Butler is her oncologist. He’s also the director of the immune monitoring laboratory at the cancer centre. He thought immunotherapy might be able to help Edl. So she enrolled in an immunotherapy clinical trial of a drug she takes intravenously.
Within a few months, her cancer started disappearing.
“So with the great turnaround of immunotherapy, it’s like a miracle to me,” said Edl.
Edl says her cancer has shrunk by at least 70 per cent.
“So she’s had a really impressive clinical response with the tumours that were seen on scans,” Butler said. “When we look at the scans, there’s a possibility that that 30 per cent residual is actually just scar tissue.”
Edl also likes to talk about one of the other remarkable patient experiences with immunotherapy – the lack of or minor side effects. Patients report flu-like symptoms: fever, nausea and headaches.
Edl has joined a growing group of patients who have had success on immunotherapy.
One of the most well-known is former U.S. president Jimmy Carter. In 2015, Carter, 91, announced he had stage four melanoma in his liver and brain. He was treated with radiation and the immunotherapy drug Keytruda. He says he’s cancer-free and no longer needs treatment. He will continue to be monitored.
Although the success rate of immunotherapy treatment varies, doctors are encouraged by the results they are seeing in different cancers, including kidney, lung and melanoma.
Before immunotherapy there were limited options for patients with advanced melanoma – the deadliest form of skin cancer.
“If you talk to the clinicians in the melanoma clinics, their clinics are now just overrun with patients who are surviving longer,” said Pamela Ohashi, director of the tumour immunotherapy program at Princess Margaret. “So this whole therapy has really been a game changer.”
“Approximately 30 per cent of the patients will respond. And that means their tumours shrink to some degree, if not completely shrink and disappear altogether.”
But like all cancer treatments it isn’t effective for everyone.
Pamela Brush has been battling alveolar soft part sarcoma for nearly 20 years. She’s tried surgery and radiation – but the cancer kept spreading. So her doctor recommended an immunotherapy trial. She says the treatment worked for awhile and then it stopped.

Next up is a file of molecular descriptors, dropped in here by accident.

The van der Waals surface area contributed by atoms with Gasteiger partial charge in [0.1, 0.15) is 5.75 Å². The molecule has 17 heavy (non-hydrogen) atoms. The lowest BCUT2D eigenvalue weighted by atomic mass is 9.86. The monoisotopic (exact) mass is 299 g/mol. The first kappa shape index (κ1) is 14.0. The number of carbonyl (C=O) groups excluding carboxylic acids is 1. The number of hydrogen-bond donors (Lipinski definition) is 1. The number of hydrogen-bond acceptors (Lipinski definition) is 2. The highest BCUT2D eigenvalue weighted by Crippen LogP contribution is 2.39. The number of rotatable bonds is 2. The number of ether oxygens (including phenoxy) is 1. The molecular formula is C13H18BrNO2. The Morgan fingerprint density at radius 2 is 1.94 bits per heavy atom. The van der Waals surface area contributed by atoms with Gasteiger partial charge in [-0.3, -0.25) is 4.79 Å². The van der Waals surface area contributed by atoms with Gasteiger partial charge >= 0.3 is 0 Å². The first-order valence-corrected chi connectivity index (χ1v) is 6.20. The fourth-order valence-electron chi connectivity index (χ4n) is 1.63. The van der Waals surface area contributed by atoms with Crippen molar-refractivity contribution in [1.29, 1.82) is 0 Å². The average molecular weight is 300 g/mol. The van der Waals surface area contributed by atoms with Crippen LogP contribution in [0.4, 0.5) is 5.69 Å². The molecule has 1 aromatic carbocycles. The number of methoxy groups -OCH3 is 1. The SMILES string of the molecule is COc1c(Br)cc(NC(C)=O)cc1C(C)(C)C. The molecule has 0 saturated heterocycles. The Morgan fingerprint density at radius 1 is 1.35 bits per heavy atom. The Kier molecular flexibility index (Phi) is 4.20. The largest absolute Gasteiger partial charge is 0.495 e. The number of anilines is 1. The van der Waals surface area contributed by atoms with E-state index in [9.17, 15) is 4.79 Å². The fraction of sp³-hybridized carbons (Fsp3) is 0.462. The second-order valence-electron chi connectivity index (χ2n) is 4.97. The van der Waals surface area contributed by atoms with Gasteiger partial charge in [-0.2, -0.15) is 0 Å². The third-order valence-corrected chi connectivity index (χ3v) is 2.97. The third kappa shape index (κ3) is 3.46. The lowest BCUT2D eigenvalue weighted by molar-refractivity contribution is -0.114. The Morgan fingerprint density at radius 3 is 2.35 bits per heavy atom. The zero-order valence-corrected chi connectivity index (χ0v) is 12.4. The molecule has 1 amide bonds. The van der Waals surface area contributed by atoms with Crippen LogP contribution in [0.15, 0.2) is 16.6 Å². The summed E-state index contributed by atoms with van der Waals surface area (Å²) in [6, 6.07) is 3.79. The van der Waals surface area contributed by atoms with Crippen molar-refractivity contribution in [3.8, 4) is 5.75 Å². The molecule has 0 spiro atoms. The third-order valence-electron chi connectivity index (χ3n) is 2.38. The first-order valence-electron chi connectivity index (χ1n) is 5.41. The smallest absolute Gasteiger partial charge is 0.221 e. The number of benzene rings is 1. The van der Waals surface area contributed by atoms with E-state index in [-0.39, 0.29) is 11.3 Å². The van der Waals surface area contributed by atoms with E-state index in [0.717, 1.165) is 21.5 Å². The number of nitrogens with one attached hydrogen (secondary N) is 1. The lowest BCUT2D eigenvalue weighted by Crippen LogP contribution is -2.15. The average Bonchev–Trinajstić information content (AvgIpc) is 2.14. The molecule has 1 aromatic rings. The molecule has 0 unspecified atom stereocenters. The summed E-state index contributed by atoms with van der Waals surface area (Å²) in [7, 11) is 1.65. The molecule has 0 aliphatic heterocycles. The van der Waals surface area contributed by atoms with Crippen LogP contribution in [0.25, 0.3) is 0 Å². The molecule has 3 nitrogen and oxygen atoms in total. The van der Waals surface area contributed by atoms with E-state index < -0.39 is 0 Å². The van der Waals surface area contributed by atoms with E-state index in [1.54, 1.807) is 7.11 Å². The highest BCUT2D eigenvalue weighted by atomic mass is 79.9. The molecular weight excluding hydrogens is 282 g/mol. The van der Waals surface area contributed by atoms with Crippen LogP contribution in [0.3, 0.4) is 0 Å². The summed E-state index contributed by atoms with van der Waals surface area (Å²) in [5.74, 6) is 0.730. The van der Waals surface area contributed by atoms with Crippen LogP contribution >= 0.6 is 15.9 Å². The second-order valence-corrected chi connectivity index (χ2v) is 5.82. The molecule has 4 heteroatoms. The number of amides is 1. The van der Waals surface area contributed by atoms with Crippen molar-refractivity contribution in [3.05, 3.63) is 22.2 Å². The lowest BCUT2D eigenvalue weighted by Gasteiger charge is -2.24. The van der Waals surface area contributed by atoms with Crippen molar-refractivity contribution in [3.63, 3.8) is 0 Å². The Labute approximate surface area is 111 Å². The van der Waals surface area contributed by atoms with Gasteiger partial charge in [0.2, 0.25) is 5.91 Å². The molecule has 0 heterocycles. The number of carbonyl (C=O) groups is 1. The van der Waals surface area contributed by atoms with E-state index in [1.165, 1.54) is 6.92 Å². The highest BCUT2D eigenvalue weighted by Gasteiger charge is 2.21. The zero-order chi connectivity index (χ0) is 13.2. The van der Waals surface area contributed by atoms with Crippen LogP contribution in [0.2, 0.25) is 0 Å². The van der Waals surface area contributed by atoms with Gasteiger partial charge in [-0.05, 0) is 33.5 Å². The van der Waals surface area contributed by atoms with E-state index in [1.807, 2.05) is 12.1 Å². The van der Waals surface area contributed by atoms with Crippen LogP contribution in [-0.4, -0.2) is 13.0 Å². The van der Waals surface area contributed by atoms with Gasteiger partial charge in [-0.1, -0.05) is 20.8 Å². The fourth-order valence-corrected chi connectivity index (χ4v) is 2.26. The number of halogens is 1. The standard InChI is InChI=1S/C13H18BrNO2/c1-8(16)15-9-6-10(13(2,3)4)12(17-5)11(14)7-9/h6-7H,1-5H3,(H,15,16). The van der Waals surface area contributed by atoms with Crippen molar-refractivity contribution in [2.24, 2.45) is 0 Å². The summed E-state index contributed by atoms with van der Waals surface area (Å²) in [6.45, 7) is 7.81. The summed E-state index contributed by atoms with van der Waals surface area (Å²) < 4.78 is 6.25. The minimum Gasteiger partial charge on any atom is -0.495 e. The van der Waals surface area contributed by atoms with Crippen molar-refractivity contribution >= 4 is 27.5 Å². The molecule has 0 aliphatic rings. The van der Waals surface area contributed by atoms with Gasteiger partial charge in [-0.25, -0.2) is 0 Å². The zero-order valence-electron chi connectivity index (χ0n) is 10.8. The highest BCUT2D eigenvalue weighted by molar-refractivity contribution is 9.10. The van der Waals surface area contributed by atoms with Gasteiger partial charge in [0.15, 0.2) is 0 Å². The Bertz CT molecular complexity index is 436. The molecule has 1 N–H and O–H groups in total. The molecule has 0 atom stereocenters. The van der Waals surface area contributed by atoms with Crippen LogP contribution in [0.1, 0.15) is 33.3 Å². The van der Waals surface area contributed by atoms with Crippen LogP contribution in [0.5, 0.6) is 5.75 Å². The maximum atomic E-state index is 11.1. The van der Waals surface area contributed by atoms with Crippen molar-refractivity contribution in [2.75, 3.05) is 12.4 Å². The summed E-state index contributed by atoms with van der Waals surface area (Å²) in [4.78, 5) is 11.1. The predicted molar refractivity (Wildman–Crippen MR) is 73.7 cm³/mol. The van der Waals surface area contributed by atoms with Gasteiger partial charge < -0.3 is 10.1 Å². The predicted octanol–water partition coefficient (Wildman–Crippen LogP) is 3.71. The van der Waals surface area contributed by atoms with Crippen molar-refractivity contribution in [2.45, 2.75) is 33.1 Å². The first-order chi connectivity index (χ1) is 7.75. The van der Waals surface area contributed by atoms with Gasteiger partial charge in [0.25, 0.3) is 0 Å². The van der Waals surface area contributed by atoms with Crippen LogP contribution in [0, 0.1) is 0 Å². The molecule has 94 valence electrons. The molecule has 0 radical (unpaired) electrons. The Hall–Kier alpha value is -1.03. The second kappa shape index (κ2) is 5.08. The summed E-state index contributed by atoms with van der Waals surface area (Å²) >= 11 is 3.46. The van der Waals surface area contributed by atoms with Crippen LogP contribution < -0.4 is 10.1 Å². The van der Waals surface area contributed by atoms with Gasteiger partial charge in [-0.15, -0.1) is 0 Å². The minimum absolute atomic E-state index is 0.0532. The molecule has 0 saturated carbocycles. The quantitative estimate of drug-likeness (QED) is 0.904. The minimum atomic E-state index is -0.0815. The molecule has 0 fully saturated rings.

“I was devastated,” Brush said. “This whole year everything was fine, no side effects, no bumps, nothing. And then right at the very end … there was another tumour that popped up.”
She recently finished a round of radiation, and says she just started on a new immunotherapy trial hoping it will be her answer. With such a rare cancer, it’s her best hope.
“Yes. It is my only option.”
As promising as immunotherapy is, researchers are still trying to determine why some patients respond and others do not, and if there is a way to combine or tailor the therapies for each patient and cancer.
“The biggest challenge we have right now is that not every single patient benefits. And, in fact, in many cases, the majority of patients don’t have these long-term benefits from treatment, so we need to figure out how to make it so that everyone benefits from treatment,” Butler said.
We often think of viruses as enemies. Now they are a promising cancer-fighting tool.
It’s a form of immunotherapy called oncolytic virus therapy – using live viruses to kill cancer.
“Viruses are really nature’s way of stimulating an immune response,” Kaufman told Global News. “So if you ask, ‘What is the most powerful way to get an immune response in any host?’ it’s really using a virus.”
Kaufman is an international leader in the field. In clinical trials he and his team tested a modified herpes virus in patients with melanoma.
It too activates the immune system, but there’s more. The drug in this case, T-VEC, is injected directly into the tumour, the cancer cells are destroyed and then release more of the virus into the body, and at the same time the immune system is called into action to fight.